In an April 24th, 2019 report by CNBC’s Courtney Regan ”Experience Over Shopping: Making Malls Hot Again,” Regan discusses how malls are getting creative with their tenant mix to deliver a wide range of experiences to get consumers coming back for more. And so far it’s paying off.
Regan points out that malls aren’t dying; they’re just changing. They have to. According to ICSC’s Envision 2020 report “The Future of the Shopping Center Industry,” the “rapid advance of technology and the growing influence of the millennial generation,” (p.4) which seems to live and breathe by its mobile communication devices, is driving the challenges and opportunities of this change.
“We’re a consuming public,” says Byron Carlock Jr, PWC US Real Estate Leader in Regan’s report. “We like to shop. We like to have experiences. Retail isn’t headed toward Armageddon. It’s headed toward repositioning.” Sandeep Mathrani, Retail CEO of Brookfield Properties, the US’s biggest mall owner, provides a breakdown of the tenant mix among the best shopping centers. He says: “Today the best shopping centers are curated 30-35% apparel; 20% home furnishings; 20% entertainment; 15-18% Food; 10% Electronic & Digitally Native Companies (like Amazon Books), which is the biggest flow of tenants into our shopping centers.”
“embracing the consumer’s desire for experience”
Although apparel still occupies the biggest percentage (30-35%), the 20% entertainment and 10% electronic and digitally native companies indicates a significant shift toward embracing the consumer’s desire for experiences as well as their proven “webrooming” behaviors. ICSC’s Envision 2020 report talks about “webrooming” – the practice of researching a product online and then purchasing it in a store. (p.5) We’ve all seen the emails in our inboxes and push messages on our phones from retailers offering in-store discounts but pointing us to explore the product on their websites.
Walking into a modern mall today you may see a Pelaton, Tesla showroom, supermarkets, or some sort of physical challenge experience. It’s not that malls didn’t offer experiences in the past. For those of you old enough to recall, malls held concerts, battle-of-the-band competitions, fashion shows and the arcade was always a popular hangout for teens. The experiences have just changed. Now there may be rock climbing or axe throwing, or an extravagant performance by Cirque du Soleil – like at The American Dream Mall in NJ, which is under development by the owners of Minneapolis’s Mall of America, and will feature a Snow Park, Dreamworks-branded water park, Aquarium, and a Cirque du Soleil venue. The NJ Woodbridge Mall has an Escape Room where a retailer once was. Even bigger projects are underway.
Consider the Westfield Destination 2028 vision for a “‘hyper-connected micro-city fueled by social interaction and community.” Myf Ryan, Chief Marketing Officer at Westfield UK and Europe, stated that their mission is “to work closely with brands to deliver innovative retail spaces that create the ideal environment for them and their visitors.” The company “recognizes that consumers are going to place a growing desire for a more rounded retail experience, that brings in leisure, wellness, community and experience, alongside shopping.”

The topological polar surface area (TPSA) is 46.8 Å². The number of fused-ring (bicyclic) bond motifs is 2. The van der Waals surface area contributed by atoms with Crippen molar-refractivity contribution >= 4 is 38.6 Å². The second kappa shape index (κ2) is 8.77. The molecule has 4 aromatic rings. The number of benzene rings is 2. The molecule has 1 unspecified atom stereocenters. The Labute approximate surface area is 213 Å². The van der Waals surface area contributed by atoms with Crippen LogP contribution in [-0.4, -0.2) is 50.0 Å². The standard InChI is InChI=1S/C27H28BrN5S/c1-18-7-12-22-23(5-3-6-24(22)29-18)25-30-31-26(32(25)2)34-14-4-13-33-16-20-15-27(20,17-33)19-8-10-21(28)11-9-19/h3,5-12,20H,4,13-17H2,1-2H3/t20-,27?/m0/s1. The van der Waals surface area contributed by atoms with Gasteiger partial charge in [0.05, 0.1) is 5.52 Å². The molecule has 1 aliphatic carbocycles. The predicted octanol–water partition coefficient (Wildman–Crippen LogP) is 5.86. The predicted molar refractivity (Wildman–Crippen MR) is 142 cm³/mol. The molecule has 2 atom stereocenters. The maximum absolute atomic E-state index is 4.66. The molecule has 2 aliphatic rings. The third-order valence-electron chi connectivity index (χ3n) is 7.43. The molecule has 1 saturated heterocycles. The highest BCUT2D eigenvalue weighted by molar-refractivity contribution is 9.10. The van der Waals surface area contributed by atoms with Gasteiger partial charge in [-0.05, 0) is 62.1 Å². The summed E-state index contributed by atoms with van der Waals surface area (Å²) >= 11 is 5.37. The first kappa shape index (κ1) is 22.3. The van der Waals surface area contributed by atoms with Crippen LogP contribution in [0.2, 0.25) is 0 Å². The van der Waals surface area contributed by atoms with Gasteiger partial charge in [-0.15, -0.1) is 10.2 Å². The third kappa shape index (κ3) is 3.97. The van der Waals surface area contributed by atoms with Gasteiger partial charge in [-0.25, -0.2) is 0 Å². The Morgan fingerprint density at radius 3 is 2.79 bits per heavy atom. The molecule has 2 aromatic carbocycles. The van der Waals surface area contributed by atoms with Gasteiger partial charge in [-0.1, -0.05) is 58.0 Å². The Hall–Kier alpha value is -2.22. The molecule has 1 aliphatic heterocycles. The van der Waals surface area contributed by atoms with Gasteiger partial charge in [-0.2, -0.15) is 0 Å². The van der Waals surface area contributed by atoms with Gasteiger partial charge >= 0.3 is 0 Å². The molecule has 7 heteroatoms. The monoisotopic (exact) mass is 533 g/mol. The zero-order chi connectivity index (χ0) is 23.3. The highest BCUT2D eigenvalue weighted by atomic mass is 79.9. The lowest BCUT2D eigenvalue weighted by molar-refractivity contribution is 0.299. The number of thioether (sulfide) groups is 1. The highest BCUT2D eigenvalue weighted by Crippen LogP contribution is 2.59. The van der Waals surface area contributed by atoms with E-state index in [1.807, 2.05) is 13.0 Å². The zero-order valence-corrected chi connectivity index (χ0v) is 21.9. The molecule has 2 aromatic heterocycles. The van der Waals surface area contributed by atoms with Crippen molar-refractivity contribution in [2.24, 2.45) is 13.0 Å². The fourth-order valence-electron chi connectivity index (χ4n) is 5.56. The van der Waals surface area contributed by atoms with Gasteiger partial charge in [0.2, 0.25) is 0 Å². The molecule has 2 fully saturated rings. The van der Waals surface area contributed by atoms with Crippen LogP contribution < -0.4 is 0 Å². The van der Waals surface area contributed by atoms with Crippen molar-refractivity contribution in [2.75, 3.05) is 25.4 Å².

Regan’s report mentions Greenstreet Advisor’s prediction that malls will be more than 93% occupied by this year, which is above the historical average. Last year tenant sales were the best in six years. But investors remain cautious:
Mall REITS 1 Year Performance
Macerich – down 26%
Washington Prime Group – down 21%
CBL & Associates – down 71%
Mall owners and retailers are leveraging mobile apps and the tracking capabilities of mobile phones to gather business intelligence on consumer destination, engagement and buying behaviors to inform their location and planning decisions. Directory of Major Malls | ShoppingCenters.com, the leading online database of major mall and shopping center data in the US and Canada, has partnered with B.I. Spatial, a business intelligence provider, to offer retailers, investors and retail business intelligence companies, a new product to help them define accurate retail boundaries. The new product, DMM Retail Boundaries, is a proprietary geofencing product that is meant to be the best representation of the larger retail environment surrounding and including a corresponding shopping center or mall which is the anchor point. A traditional geofence can drastically affect the veracity of any third-party data captured because of its breadth and depth. DMM Retail Boundaries, unlike a traditional geofence, are refined in such a way to eliminate known anomalies such as ring roads, bridges, residential high-rises, intersecting streets running through a shopping center and nearby highways, strengthening the veracity of the data collected. DMM Retail Boundaries can be leveraged in multiple GIS platforms as a visual reference, or as a means of collecting additional third-party data specific to the Retail Boundary.
Leveraging the capabilities of mobile phone technology to collect real-time consumer data, combined with other data, retail property developers are making changes that more closely align with the interests of shoppers today. With roughly 40% entertainment and food tenant occupancy, representing more diverse mixed-use, malls are hot again.